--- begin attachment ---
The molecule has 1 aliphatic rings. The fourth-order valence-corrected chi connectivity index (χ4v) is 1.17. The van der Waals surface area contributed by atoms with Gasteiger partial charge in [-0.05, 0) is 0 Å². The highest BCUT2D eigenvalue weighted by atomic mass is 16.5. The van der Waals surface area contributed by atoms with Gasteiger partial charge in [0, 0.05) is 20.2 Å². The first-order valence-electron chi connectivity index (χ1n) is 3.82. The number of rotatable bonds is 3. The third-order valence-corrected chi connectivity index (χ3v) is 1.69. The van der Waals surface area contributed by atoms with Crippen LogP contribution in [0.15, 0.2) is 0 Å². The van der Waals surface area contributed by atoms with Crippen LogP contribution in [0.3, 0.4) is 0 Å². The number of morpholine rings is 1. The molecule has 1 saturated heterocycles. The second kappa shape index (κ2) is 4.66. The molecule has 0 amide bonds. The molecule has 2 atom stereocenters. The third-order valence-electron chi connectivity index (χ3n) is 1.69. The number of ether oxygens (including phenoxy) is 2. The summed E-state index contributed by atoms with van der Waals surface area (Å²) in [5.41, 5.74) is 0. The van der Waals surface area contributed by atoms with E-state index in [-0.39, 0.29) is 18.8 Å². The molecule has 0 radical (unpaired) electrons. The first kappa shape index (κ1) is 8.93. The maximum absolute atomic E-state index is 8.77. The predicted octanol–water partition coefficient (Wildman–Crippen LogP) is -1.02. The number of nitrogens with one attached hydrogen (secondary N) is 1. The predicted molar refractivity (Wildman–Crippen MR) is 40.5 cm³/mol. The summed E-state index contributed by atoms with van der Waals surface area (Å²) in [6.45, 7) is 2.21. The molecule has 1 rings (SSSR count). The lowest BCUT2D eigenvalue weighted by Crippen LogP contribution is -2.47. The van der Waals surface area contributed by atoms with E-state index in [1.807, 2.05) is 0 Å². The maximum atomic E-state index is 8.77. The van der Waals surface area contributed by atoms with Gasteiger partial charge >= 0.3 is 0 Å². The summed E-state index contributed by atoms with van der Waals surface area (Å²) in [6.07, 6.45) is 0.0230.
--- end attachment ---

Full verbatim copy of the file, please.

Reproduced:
The molecule has 1 aliphatic rings. The fourth-order valence-corrected chi connectivity index (χ4v) is 1.17. The van der Waals surface area contributed by atoms with Gasteiger partial charge in [-0.05, 0) is 0 Å². The highest BCUT2D eigenvalue weighted by atomic mass is 16.5. The van der Waals surface area contributed by atoms with Gasteiger partial charge in [0, 0.05) is 20.2 Å². The first-order valence-electron chi connectivity index (χ1n) is 3.82. The number of rotatable bonds is 3. The third-order valence-corrected chi connectivity index (χ3v) is 1.69. The van der Waals surface area contributed by atoms with Crippen LogP contribution in [0.15, 0.2) is 0 Å². The van der Waals surface area contributed by atoms with Crippen LogP contribution in [0.3, 0.4) is 0 Å². The number of morpholine rings is 1. The molecule has 1 saturated heterocycles. The second kappa shape index (κ2) is 4.66. The molecule has 0 amide bonds. The molecule has 2 atom stereocenters. The third-order valence-electron chi connectivity index (χ3n) is 1.69. The number of ether oxygens (including phenoxy) is 2. The summed E-state index contributed by atoms with van der Waals surface area (Å²) in [5.41, 5.74) is 0. The van der Waals surface area contributed by atoms with E-state index in [-0.39, 0.29) is 18.8 Å². The molecule has 0 radical (unpaired) electrons. The first kappa shape index (κ1) is 8.93. The maximum absolute atomic E-state index is 8.77. The predicted octanol–water partition coefficient (Wildman–Crippen LogP) is -1.02. The number of nitrogens with one attached hydrogen (secondary N) is 1. The predicted molar refractivity (Wildman–Crippen MR) is 40.5 cm³/mol. The summed E-state index contributed by atoms with van der Waals surface area (Å²) in [6.45, 7) is 2.21. The molecule has 1 rings (SSSR count). The lowest BCUT2D eigenvalue weighted by Crippen LogP contribution is -2.47. The van der Waals surface area contributed by atoms with E-state index in [1.807, 2.05) is 0 Å². The maximum atomic E-state index is 8.77. The van der Waals surface area contributed by atoms with Gasteiger partial charge >= 0.3 is 0 Å². The summed E-state index contributed by atoms with van der Waals surface area (Å²) in [6.07, 6.45) is 0.0230.